The 96-acre Memphis Botanic Garden has 23 specialty gardens, including a children’s garden called My Big Backyard. The garden grounds are open to the public daily. Many community events are held at the garden, like the Daffodil Dash Race, the Family Egg Hunt, wine tastings, Memphis Japan Festival and Mother’s Day Brunch. There are several educational programs for both children and adults, and the garden holds plant sales and its annual ‘Live at the Garden’ concert series to benefit both educational and horticultural programs.
The 17,000 square foot (1,579.3m²) Stax Museum of American Soul Music was opened in 2003 and is adjacent to the Stax Music Academy. The museum is a replica of the Stax recording studio and is one of few museums across the world dedicated to soul music. There are more than 2,000 videos, photographs, musical instruments and stage costumes on display at the Stax Museum. Some of the specialty exhibits include the Soul Train dance floor, an authentic 101-year-old Mississippi Delta church, and Isaac Hayes’ 1972 restored blue Cadillac El Dorado.
Somewhere to take the kids on a nice day is Peabody Park in Midtown. The urban park has a playground, a splash pad and is home to the Raymond Skinner Center, which is a recreation center for people with disabilities. The splash pad is an outdoor area with fountains and misters, and is open during the summer. Many local festivals are held at Peabody Park throughout the year. Also found at the park are large metal sculptures by local artist Yvonne Bobo.
Also known as the Metal Museum, the National Ornamental Metal Museum features exhibits of metalwork, with over 3,000 items in its permanent collection. The museum also offers classes and workshops featuring metalsmiths. In addition to the exhibits and events, there is a foundry, working smithy, and library onsite. These renovated buildings are the brainwork of blacksmith and artist James Wallace, who led the museum for nearly 30 years. Much of the museum’s success can be attributed to his leadership.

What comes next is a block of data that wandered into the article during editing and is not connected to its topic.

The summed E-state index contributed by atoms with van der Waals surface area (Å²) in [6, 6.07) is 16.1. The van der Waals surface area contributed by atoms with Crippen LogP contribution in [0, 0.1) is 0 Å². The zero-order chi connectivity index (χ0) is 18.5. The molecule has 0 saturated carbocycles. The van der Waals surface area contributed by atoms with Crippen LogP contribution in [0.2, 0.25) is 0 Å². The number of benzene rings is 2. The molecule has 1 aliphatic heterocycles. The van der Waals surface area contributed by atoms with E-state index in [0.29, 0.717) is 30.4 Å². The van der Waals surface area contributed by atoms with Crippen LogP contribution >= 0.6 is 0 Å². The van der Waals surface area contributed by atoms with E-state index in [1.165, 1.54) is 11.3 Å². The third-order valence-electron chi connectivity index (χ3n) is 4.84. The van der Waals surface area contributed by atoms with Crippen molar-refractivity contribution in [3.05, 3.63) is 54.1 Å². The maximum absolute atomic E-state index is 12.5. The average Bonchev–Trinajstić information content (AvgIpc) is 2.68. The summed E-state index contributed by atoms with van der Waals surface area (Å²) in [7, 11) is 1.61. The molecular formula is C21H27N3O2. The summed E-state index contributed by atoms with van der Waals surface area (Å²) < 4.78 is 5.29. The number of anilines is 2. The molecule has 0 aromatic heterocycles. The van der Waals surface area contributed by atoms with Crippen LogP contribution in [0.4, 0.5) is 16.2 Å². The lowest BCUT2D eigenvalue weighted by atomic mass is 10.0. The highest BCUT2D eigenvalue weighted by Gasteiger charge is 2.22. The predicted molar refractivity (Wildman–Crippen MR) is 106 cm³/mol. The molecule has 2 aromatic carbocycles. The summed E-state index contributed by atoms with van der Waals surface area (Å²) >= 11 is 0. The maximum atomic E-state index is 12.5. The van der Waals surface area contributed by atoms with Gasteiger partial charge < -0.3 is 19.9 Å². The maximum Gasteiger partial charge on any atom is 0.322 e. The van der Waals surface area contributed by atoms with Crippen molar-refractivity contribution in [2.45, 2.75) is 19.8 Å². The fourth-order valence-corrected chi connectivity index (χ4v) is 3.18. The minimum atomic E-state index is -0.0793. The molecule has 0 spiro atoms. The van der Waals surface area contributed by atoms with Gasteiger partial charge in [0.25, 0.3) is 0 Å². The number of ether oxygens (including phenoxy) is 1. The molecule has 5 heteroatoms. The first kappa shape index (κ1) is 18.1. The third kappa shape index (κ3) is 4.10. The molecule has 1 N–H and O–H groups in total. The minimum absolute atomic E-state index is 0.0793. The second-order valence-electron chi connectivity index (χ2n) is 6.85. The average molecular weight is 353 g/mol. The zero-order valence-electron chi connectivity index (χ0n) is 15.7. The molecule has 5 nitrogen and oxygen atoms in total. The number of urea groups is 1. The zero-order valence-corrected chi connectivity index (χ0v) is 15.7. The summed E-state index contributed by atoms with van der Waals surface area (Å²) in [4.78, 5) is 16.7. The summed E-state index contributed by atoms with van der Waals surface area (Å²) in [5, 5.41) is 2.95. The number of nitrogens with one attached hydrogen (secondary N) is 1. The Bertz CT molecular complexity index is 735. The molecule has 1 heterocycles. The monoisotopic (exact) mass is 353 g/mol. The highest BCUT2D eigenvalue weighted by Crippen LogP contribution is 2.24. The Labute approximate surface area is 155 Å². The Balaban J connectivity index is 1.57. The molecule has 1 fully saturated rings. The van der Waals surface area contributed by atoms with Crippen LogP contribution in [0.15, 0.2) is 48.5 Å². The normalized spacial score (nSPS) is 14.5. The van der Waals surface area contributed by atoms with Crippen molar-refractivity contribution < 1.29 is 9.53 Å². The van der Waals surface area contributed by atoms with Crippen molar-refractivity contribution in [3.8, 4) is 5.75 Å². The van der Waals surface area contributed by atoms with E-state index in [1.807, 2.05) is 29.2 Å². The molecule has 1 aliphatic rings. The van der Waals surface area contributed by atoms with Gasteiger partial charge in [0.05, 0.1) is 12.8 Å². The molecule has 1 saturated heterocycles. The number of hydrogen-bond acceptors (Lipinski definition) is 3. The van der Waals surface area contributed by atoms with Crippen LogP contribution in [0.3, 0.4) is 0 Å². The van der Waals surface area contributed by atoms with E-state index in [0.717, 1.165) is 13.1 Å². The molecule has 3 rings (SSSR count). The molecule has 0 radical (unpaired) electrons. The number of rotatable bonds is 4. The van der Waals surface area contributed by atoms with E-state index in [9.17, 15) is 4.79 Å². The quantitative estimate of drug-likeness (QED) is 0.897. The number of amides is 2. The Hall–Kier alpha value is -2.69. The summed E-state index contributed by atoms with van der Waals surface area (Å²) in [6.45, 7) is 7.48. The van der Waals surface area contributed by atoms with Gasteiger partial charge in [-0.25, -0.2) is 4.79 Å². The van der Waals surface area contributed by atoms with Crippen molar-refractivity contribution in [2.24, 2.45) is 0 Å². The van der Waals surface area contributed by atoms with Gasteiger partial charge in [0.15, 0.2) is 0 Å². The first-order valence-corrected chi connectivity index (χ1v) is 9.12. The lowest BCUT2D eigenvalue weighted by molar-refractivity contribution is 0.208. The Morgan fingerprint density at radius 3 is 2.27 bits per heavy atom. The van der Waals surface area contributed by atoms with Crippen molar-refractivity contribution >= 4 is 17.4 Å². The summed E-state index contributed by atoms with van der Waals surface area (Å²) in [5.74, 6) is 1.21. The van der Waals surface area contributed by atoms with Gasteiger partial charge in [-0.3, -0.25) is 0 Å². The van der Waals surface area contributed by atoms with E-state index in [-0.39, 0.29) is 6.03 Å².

Indoors, Dixon Gallery and Gardens is an art museum that features works by French and American Impressionists such as Monet, Renoir, and Degas. There is an extensive collection of works by French Impressionist Jean-Louis Forain, and the Stout Collection of 18th century German porcelain, with almost 600 pieces of tableware and figures. Outside, there are four sculpture gardens—the Cutting Garden, Formal Garden, South Lawn, and Woodland Gardens. The museum also features traveling exhibitions that feature fine art and horticulture.
Designed by Memphis architect Everett Woods, the Memphis Brooks Museum of Art opened in 1955. The building was originally donated by Bessie Vance Brooks, in memory of her late husband, Samuel Hamilton Brooks. The museum features 29 galleries with over 7,000 works of art that include paintings, drawings, photographs, and sculptures. There is a selection of 19th and 20th century decorative arts and paintings by Italian Renaissance, Baroque, Impressionist, and 20th century artists.
Also on the property are the Brooks Museum Store, the Brushmark Restaurant, the Holly Court garden, and a terrace that overlooks Overton Park.
With an emphasis on making learning fun, the Children’s Museum of Memphis uses hands-on exhibits and programs to promote playful learning experiences. There are several indoor and outdoor exhibits to explore, including an airplane cockpit, a disco room, a splash park, a campground, and a treehouse. There is also a special ‘4 & Under’ area for toddlers. Special programs and events are held at the museum throughout the year, including birthday parties, which are only available to museum members.
Located in East Memphis, the Lichterman Nature Center is a certified arboretum and nature center. The center strives to increase people’s appreciation and understanding of nature through hands-on explorations and environmental education. There are several indoor and outdoor exhibits, including a 65-acre wildlife observation area. This area includes a three-mile (5km) nature path where a variety of plants and animals live. One of the nature center’s attractions is the Visitor Center, which has interactive exhibits, a lake cam, a nature store, and the Backyard Wildlife Center. This area has exhibits that provide information about the three habitats represented at the Lichterman Nature Center: lake, meadow, and forest.
Since it was established in 2012, the Memphis Music Hall of Fame has inducted close to 60 Memphis individuals or groups for their lifetime achievements in the music community. Each inductee, who is selected by a nominating committee of nationally recognized leaders in the music industry, receives a Mike Curb award. An induction ceremony and concert is held each year at the museum, which opened a brick-and-mortar exhibit hall in July 2015. The exhibit hall features interactive exhibits, video interviews and memorabilia.